This content is from: Portfolio

Israel's Local Exchange Has a Global Focus

Tel Aviv is a center for the world's best biotech company listings.

Israelis like to call their country a start-up nation. It helps to have a stock exchange that hosts some of the world’s best biotechnology start-ups. The chief executive officer of the Tel Aviv Stock Exchange, Ester Levanon, talks to Institutional Investor Senior Editor Jay Akasie about why international companies are listing in Israel. 1. Why has Israel come to define the biotech space, particularly among start-ups?

A few years ago we decided that to find a way for the Tel Aviv Stock Exchange to expand, to do new things, we have to find a focus. And there are areas where we cannot compete. We are not going to compete with banking or with chemicals or with other things. I thought that what we should do is try to make the Tel Aviv Stock Exchange a hub for high-tech companies. Now, I use “high-tech” in the broader sense of also including clean-tech environments. We started in that, and the idea was that once we are able to achieve critical mass, it will be easier to attract foreign companies and more foreign investors to Israel.

2. What is a critical mass? That’s the best question you could ask, and the real answer is, at first we had no clue what it is. One day I raised my eyes and discovered that 57 companies is a real critical mass. There is no other exchange in our time zone that has so many biomed companies. So probably we crossed the line of critical mass long before. I assume that it became customary for certain companies to look to list on the exchange, and even if they didn’t have an IPO in some cases, they came through a shell company.

3. How long have you been involved with Nasdaq?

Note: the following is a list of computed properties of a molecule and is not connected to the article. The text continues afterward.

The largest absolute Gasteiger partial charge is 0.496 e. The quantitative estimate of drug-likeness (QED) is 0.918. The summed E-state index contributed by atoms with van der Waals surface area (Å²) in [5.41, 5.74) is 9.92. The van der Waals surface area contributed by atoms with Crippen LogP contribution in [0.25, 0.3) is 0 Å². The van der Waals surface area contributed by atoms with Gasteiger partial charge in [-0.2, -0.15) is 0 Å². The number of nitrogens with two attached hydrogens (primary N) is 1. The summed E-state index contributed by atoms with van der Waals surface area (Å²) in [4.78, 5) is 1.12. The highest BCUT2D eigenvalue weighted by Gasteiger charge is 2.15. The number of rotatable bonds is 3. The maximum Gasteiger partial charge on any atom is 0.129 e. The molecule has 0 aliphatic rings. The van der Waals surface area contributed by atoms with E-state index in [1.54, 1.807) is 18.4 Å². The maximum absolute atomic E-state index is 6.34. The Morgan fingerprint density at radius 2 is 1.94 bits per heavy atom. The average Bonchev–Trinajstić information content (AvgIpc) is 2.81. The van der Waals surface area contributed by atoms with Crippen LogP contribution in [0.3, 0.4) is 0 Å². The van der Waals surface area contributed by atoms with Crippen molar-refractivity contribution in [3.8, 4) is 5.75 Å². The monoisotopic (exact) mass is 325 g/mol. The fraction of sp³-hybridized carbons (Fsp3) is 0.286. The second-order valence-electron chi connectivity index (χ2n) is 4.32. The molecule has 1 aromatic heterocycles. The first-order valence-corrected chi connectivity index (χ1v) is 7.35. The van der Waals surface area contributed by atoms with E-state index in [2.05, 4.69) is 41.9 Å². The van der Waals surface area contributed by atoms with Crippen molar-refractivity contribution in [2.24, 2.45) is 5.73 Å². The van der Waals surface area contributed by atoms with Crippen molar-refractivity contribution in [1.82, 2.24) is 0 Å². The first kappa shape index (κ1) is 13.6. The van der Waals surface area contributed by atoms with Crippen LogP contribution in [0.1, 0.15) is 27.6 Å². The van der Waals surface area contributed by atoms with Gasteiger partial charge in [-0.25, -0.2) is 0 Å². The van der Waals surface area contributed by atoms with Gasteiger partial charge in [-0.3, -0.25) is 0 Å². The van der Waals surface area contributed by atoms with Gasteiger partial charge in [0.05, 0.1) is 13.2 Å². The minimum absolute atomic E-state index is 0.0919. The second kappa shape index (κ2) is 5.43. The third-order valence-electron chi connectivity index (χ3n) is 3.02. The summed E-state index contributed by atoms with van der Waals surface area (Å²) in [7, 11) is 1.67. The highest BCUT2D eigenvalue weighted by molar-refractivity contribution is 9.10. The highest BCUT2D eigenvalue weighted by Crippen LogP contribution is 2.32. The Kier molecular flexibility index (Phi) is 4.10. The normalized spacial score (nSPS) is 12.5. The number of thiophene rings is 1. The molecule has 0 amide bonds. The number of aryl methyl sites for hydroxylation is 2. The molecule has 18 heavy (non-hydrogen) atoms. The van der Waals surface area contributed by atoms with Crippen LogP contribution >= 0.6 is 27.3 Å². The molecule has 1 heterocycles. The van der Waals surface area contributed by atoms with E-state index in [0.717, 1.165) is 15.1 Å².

In the ’80s and ’90s, Israeli high-tech companies that wanted to go public went directly to Nasdaq. One day we realized that we have between 30 and 40 Israeli companies, very good companies, listed only on Nasdaq, and there is no way to convince them to list on Tel Aviv because at that point we need to have reports in two languages, and to act according to the rules of two sets of regulators, and that’s crazy. So it took us years to pass what we call the dual listing. And the dual listing in Israel means that if a company is listed on one of the main markets in the U.S. and also in the London main market, it can dual-list in Tel Aviv, go on reporting only in English, according to the Securities and Exchange Commission or the Financial Services Authority regulation, and not be asked to do anything additional. That makes it very easy for the companies to dual-list in Tel Aviv, and most of them dual-listed in Tel Aviv because that makes sense.

4. What is it about the Israeli market that makes it attractive for companies to list and to do business there? The main reason is that you can behave like an American company. What we believe is that those companies, the dual-listed in Tel Aviv, will gain an additional seven and a half hours of trading, and there is no overlap between the markets. So they’ll have 13 trading hours a day, with different types of investors. There is a huge interest in Israel in biotech companies because of the big number of companies.

5. Do you consider the Tel Aviv Stock Exchange to be a local exchange with a very international focus? Yes, well, we’re becoming very international-focused at this stage. For an American company, to tell them there is a country in the Middle East, but great in biotech and great in biomed, and they don’t have to do almost anything to dual-list — it’s not an easy task, but we are trying.

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